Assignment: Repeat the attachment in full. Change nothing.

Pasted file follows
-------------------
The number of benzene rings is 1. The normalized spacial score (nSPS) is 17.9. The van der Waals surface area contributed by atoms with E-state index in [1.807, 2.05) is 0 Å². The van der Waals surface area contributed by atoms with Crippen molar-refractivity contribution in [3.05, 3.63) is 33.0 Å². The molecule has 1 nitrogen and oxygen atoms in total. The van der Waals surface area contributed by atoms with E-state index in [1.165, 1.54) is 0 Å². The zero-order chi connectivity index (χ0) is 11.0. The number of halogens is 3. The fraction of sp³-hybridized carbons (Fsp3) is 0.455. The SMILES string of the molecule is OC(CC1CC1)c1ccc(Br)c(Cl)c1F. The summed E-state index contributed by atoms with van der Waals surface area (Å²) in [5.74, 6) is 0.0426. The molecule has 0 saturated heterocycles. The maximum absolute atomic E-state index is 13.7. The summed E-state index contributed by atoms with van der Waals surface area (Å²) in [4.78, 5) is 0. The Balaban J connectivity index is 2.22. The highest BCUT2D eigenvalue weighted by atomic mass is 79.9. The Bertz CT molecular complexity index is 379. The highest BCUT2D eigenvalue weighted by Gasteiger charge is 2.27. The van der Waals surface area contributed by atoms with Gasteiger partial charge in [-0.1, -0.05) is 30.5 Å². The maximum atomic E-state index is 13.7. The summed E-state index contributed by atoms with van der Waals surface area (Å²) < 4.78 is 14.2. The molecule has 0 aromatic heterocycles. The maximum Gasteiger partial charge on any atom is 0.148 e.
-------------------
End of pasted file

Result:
The number of benzene rings is 1. The normalized spacial score (nSPS) is 17.9. The van der Waals surface area contributed by atoms with E-state index in [1.807, 2.05) is 0 Å². The van der Waals surface area contributed by atoms with Crippen molar-refractivity contribution in [3.05, 3.63) is 33.0 Å². The molecule has 1 nitrogen and oxygen atoms in total. The van der Waals surface area contributed by atoms with E-state index in [1.165, 1.54) is 0 Å². The zero-order chi connectivity index (χ0) is 11.0. The number of halogens is 3. The fraction of sp³-hybridized carbons (Fsp3) is 0.455. The SMILES string of the molecule is OC(CC1CC1)c1ccc(Br)c(Cl)c1F. The summed E-state index contributed by atoms with van der Waals surface area (Å²) in [5.74, 6) is 0.0426. The molecule has 0 saturated heterocycles. The maximum absolute atomic E-state index is 13.7. The summed E-state index contributed by atoms with van der Waals surface area (Å²) in [4.78, 5) is 0. The Balaban J connectivity index is 2.22. The highest BCUT2D eigenvalue weighted by atomic mass is 79.9. The Bertz CT molecular complexity index is 379. The highest BCUT2D eigenvalue weighted by Gasteiger charge is 2.27. The van der Waals surface area contributed by atoms with Gasteiger partial charge in [-0.1, -0.05) is 30.5 Å². The maximum atomic E-state index is 13.7. The summed E-state index contributed by atoms with van der Waals surface area (Å²) < 4.78 is 14.2. The molecule has 0 aromatic heterocycles. The maximum Gasteiger partial charge on any atom is 0.148 e.